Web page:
- Security tokens derive their value from an external and tradable asset
Dr Lidia Bolla has higlighted the volatility of Bitcoin close to 100-120% in 2014 that went down bet to a low point of ~60% in beginning 2017 before going back to 100% end of 2017, as lots of retail investors enter into the Bitcoin. As institutional investors enter into this space, the volatility should go down over time. Indeed, American banks and players like WeAre are helping institutional investors to enter the market. On top of this, Crypto Assets are a means of diversification, as they have almost no correlation with Traditional Assets.
A video recording of the session is available on the members only past events page!
Dr Lidia Bolla CFA, has a vast experience in quantitative finance, asset management and complex tech projects. Before cofounding a startup in the field of machine learning applications, Lidia was Managing Partner of a Swiss advisory boutique specialized in quantitative finance. Earlier in her career she worked for major investment firms (J.P. Morgan, Swiss Re, Man Investments) in various asset management roles in Zurich, London and Hong Kong. Lidia holds a PhD from the University of St. Gallen, specializing in investment strategies and asset management, and acts as advisor to blockchain startups in that field.
What in the world is going on? – This was the subject of a compelling discussion at the Baur Au Lac on Thursday, 25 October. The evening started with a short reception which served as a warm up for the following 2 hours of speaker presentations and Q&A session. The panel of experts were Brigadier General TIM Waugh CBE, former Chief of Staff at NATO; Professor David Basin, ETH cybersecurity expert and Dr. Klaus W. Wellershoff, former chief economist at the Swiss Bank Corporation and Chairman of the Board at Wellershoff & Partners. The panel of experts was moderated by Stephan Klapproth, former Anchorman of Swiss National Television’s Ten O’ Clock News program. The latter made the audience burst into laughter more than a couple times with his captivating sense of humor (e.g., “God knows he is not Donald Trump”). The event was open to members and non-members of the CFA Switzerland society. During introductions, the CFA Switzerland’s board members were recognized with a standing ovation for their service and dedication to excellence.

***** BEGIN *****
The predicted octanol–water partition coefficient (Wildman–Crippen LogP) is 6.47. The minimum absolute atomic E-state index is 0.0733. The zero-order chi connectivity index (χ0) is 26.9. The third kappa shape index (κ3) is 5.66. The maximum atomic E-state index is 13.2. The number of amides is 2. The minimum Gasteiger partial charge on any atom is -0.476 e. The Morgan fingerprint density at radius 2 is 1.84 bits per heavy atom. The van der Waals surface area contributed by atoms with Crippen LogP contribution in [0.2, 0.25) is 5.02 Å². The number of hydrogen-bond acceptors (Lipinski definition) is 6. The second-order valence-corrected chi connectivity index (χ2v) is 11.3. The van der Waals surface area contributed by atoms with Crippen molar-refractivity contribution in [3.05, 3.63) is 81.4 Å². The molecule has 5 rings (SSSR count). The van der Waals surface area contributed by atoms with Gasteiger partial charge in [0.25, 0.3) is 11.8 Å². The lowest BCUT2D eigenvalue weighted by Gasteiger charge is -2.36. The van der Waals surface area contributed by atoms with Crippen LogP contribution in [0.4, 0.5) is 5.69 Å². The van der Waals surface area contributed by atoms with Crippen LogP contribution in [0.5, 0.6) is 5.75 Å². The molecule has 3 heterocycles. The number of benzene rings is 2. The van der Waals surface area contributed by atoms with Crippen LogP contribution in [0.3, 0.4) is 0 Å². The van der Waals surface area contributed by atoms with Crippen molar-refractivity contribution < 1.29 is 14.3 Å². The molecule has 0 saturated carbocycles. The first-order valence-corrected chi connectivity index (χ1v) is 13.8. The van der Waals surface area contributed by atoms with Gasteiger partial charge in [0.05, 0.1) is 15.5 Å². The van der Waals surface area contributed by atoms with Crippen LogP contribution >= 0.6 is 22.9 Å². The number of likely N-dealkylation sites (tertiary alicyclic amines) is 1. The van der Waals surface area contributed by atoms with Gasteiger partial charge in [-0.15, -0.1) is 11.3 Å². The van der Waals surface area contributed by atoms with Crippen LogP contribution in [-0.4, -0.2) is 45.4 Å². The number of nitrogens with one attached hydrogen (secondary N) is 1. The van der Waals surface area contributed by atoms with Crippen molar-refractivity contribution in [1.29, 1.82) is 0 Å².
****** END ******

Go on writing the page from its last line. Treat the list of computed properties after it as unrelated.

The speaker presentations started with Brigadier General TIM. NATO is an organization established by member states which number 29 today. NATO represents a political and military alliance for its members. NATO’s initial response to an immediate threat will include deployment of 20,000 troops provided by the member states. The United States leads the pack as a main funds contributor. From Brigadier General’s perspective, it came to no surprise that today’s challenges are being led by Russia’s increase in army, navy and military activity. Russia’s military activities have been headlines for quite some time now. Other emerging concerns mentioned were counter terrorism, migration, weapons of mass destruction, cyber defense as well as data and artificial intelligence.
Cyber defense, being a major concern in the modern day, was the topic tackled by the next speaker. Professor David Basin discussed IT risks in modern society and privacy concerns (e.g., Facebook and Cambridge Analytica). Not that long ago, the world came to a hard awakening when it was reported that Cambridge Analytical harvested data of 86 million Facebook users. It not only collected data on users but also on their friends. The risks of these practices involve loss of privacy, democracy and sovereignty. From an investor perspective, this expert encouraged the research of security and privacy risks in companies including adequate measurement and weight.